He’s a maverick academic, filled with knowledge and ideas. Like a founder he stands for ideas that shape the future, ideas that reshape the sense of what’s possible with customers and investors. Funders that think different have a distinctive and disruptive sense of purpose – and the startups with the clearest sense of purpose win. The iconic Apple marketing phrase stands here. Steve Jobs demolished the cartel of the record industry with iTunes. It changed the way the world enjoys music, collects it and discovers new acts. Indy and Steve could be brothers.

2. Only action makes things happen

Founders can rhapsodise about the importance of innovation all day long, but if you’re not doing it,  it’s a moot point. Indy is an archaeologist, but he risked his life time and again, getting out in the field to make stuff happen. Similarly, if you’re looking to drive innovation, you have to take lead from the front and get stuck in. Actions speak louder than words, as Indy shows.

3. Failure is an option

While dodging various traps, baddies and escapades, Indy carefully calculated, planned, and navigated through each obstacle. Of course, whenever we thought he’d rescued a valuable piece of treasure, it just set off another cavalcade of troubles coming after him. Pure entertainment.

No matter how carefully you plan, you will make mistakes, or the unexpected will invite itself into the room. While these mistakes may be costly, you don’t want to create an environment where the tiniest slip-up sends a giant boulder hurling after you every time.  Success by failure is responsible for the Post-it notes and many other successful innovations. Like Indy, simply adjust your fedora and go again, but expected a bumpy ride.

4. Products need purpose

Aside from the occasional mummy, piece of pottery or ancient book, archaeology is usually only exciting to archaeologists. If the Ark of the Covenant weren’t capable of granting the Nazis the power to conquer the world, the US government wouldn’t have sent Indiana Jones after it.

Innovation is about creativity, but that creativity also needs to fill a market need. If you can’t sell your innovations, they’re not actually innovations. Today, an Ark with unlimited power is just a dusty artifact locked away in a secret military warehouse doing nothing. We know Indy isn’t happy with this outcome. When examining new innovations within your startup, determine their value before pursuing them any further. Who are the customers, who is going to pay? Don’t create something nobody wants.

5. Be resilient

Have you ever felt like your back was against the wall? And I’m not talking about a true-life Indiana Jones sort of experience where you’ve stepped into a room and activated an ancient counterweight that causes the walls to shift and begin to close in on you. There’s seemingly no way out and you can either await your doom or improvise a solution.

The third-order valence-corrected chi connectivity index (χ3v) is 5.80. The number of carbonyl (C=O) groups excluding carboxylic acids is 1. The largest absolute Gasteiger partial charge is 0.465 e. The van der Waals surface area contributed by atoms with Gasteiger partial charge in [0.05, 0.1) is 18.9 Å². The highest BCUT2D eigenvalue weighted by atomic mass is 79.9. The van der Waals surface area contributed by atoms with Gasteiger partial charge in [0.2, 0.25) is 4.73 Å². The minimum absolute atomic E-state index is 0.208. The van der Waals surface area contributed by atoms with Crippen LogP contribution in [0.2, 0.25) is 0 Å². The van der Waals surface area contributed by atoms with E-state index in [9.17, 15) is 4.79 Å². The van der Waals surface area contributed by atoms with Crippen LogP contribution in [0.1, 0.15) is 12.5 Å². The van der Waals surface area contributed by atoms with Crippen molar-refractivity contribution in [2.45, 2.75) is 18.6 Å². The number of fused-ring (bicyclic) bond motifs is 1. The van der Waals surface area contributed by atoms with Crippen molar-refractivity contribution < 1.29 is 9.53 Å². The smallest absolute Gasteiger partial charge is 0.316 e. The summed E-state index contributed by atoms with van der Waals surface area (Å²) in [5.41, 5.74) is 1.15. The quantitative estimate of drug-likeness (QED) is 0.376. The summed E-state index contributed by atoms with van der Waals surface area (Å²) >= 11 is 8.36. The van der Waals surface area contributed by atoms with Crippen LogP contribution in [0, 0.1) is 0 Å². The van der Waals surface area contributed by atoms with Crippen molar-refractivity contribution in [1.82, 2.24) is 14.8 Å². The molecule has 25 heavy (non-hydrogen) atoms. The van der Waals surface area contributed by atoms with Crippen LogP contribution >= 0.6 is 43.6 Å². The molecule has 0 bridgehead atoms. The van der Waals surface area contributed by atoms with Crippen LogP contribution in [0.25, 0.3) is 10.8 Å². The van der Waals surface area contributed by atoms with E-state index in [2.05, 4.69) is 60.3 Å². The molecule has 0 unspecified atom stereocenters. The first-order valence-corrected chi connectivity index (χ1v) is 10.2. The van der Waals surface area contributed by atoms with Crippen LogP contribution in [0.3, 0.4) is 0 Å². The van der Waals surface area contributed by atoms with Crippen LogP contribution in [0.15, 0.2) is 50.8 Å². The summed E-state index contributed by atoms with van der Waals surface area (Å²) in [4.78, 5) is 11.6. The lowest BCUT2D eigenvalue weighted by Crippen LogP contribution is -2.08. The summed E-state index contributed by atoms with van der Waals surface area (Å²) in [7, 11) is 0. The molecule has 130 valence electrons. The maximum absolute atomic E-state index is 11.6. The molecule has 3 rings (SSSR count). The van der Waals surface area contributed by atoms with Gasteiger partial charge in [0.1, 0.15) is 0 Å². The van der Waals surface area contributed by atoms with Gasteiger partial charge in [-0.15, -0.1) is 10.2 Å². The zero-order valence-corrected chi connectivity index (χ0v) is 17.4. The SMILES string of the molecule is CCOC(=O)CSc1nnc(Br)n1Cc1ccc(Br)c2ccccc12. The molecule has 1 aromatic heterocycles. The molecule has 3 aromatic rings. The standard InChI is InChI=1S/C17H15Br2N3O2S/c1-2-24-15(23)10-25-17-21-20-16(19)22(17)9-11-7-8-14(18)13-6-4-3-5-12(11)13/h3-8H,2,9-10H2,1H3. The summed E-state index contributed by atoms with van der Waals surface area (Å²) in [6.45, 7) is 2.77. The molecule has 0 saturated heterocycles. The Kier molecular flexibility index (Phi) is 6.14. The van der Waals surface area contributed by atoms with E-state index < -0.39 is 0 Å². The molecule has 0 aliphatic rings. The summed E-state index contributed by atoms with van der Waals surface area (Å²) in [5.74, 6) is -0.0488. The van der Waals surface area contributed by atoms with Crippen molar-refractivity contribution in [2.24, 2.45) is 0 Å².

Perhaps you’re running low on cash. Maybe your top two team members are off, setting up shop across the street to become a competitor. In the face of adversity on an Indy scale, fiercely maintaining a positive frame of mind and keeping calm helps us keep a clear head for decision making. Then like Indy (with helpful CGI effects), we are able to pull the rabbit out of a hat whenever the need arises because we know that no challenge is insurmountable if we have the right mindset.

Ideas are the business for startups, but if you’re working to tap the brainpower of outside-the-mainstream contributors, then you have to work to keep your open-source project colourful, dramatic, and energetic by being a resilient leader. I think we see that clearly in Indy!

6. Be true to yourself

An unconventional spirit is the defining philosophy for founders. In an age of hyper-competition and non-stop innovation, the only way to stand out from the crowd is to stand for something truly unique – and that’s yourself. You can’t do big things if you’re content with doing things just a little better than everybody else. Originality has become the acid test of strategy, and it has to be bold and striking. Like Indy, if you’re not comfortable riding a galloping horse sat facing backwards, don’t bother riding the horse in the first place!

But today we’ve said farewell to the iconic and entertaining Indy. What are the thoughts he’s left me thinking about that apply to founders from his glorious adventures?

  • Indy has a distinctive and disruptive sense of purpose that sets him apart. What ideas are you and your startup fighting for?
  • I’ll miss Indy. If your startup went out of business tomorrow, who would miss you and why?
  • Indy inspires people around him. Are you a founder that other smart people want to work with? Stars don’t work for idiots.
  • Indy has a thirst for knowledge. Are you learning as fast as your world is changing?

Maverick founders don’t always want to be on the startup event circuit, paraded as paragons and seen at fireside chats talking about themselves. Mavericks do the work that matters most to themselves – the work of originality, creativity and experimentation. They demonstrate they can build sustainable, high growth companies around high ideals and fierce competitive ambitions.

For me, the most powerful way to create economic value in a startup is to embrace a set of values that go beyond just amassing personal profile, by being true to yourself. So be your own version of Indiana Jones and enjoy your Adventures in Entrepreneurship.